njawilliams at gmail.com
Wed May 15 12:40:52 BST 2013
My exact words were:
It might have been a labio-dental similar to English /v/, but it might also have been an approximant, closer to English /w/.
Because we have no native speakers we cannot describe the exact phonetic value of any letter in any form of Cornish at any date.
I made a fairly innocuous remark that possibly the v in tavas < OC tauot might have been closer to English /w/ than to English /v/.
In the absence of native speakers it is not possible to be any more precise than that.
I also suggested that the rounding effect of this ?bilabial element might have been the reason that in the transition from OC to early Middle Cornish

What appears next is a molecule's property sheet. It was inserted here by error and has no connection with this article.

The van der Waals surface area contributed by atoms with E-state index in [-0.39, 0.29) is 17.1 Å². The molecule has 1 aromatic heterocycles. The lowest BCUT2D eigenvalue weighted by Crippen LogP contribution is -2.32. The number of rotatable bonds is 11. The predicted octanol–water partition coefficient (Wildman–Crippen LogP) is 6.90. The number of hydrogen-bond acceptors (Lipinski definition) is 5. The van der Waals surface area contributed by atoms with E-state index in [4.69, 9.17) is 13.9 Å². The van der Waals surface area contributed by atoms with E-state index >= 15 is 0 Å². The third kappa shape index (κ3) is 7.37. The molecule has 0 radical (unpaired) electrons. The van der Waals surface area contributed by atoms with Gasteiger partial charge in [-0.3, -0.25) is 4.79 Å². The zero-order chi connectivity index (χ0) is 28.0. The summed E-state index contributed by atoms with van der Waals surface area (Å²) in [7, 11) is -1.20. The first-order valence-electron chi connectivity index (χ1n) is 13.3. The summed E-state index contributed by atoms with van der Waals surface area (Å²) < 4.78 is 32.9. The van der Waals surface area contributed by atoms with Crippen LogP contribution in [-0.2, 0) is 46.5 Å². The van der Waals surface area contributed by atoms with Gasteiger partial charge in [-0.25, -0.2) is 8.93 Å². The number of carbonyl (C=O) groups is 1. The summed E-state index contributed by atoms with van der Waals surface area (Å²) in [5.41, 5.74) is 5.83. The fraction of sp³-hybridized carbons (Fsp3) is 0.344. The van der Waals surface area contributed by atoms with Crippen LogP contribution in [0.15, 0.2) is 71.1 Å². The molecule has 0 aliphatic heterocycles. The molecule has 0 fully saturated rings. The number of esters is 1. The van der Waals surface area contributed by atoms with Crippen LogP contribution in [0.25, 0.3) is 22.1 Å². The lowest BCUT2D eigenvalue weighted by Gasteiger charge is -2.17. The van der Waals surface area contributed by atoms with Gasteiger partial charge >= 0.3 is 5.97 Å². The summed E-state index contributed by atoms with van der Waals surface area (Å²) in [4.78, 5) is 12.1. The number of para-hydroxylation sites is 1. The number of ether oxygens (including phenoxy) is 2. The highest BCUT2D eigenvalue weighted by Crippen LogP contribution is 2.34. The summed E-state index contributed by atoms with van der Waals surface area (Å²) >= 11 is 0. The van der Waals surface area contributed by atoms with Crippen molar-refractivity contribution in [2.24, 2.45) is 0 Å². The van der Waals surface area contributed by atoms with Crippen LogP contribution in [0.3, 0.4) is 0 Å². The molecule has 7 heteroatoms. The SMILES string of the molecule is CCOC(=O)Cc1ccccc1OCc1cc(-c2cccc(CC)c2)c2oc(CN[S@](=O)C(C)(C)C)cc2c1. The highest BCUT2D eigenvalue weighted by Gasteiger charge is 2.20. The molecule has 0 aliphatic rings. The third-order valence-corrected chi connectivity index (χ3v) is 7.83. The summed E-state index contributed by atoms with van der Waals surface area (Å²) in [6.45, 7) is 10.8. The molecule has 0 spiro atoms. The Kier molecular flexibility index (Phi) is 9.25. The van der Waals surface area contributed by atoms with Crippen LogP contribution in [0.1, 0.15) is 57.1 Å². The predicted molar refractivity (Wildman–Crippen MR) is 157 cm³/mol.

the oe of tauot did not unround but remained rounded. This might have explained why <tavas> was so common and <taves> so rare.
Since <tavas> is the common spelling of the Middle Cornish for 'tongue', I prefer it to <taves>.
All quite unobjectionable, I think.
On 15 May 2013, at 11:44, A. J. Trim wrote:
> I thought that you were saying that the <v> in <tavas>/<taves> could have been a /w/.
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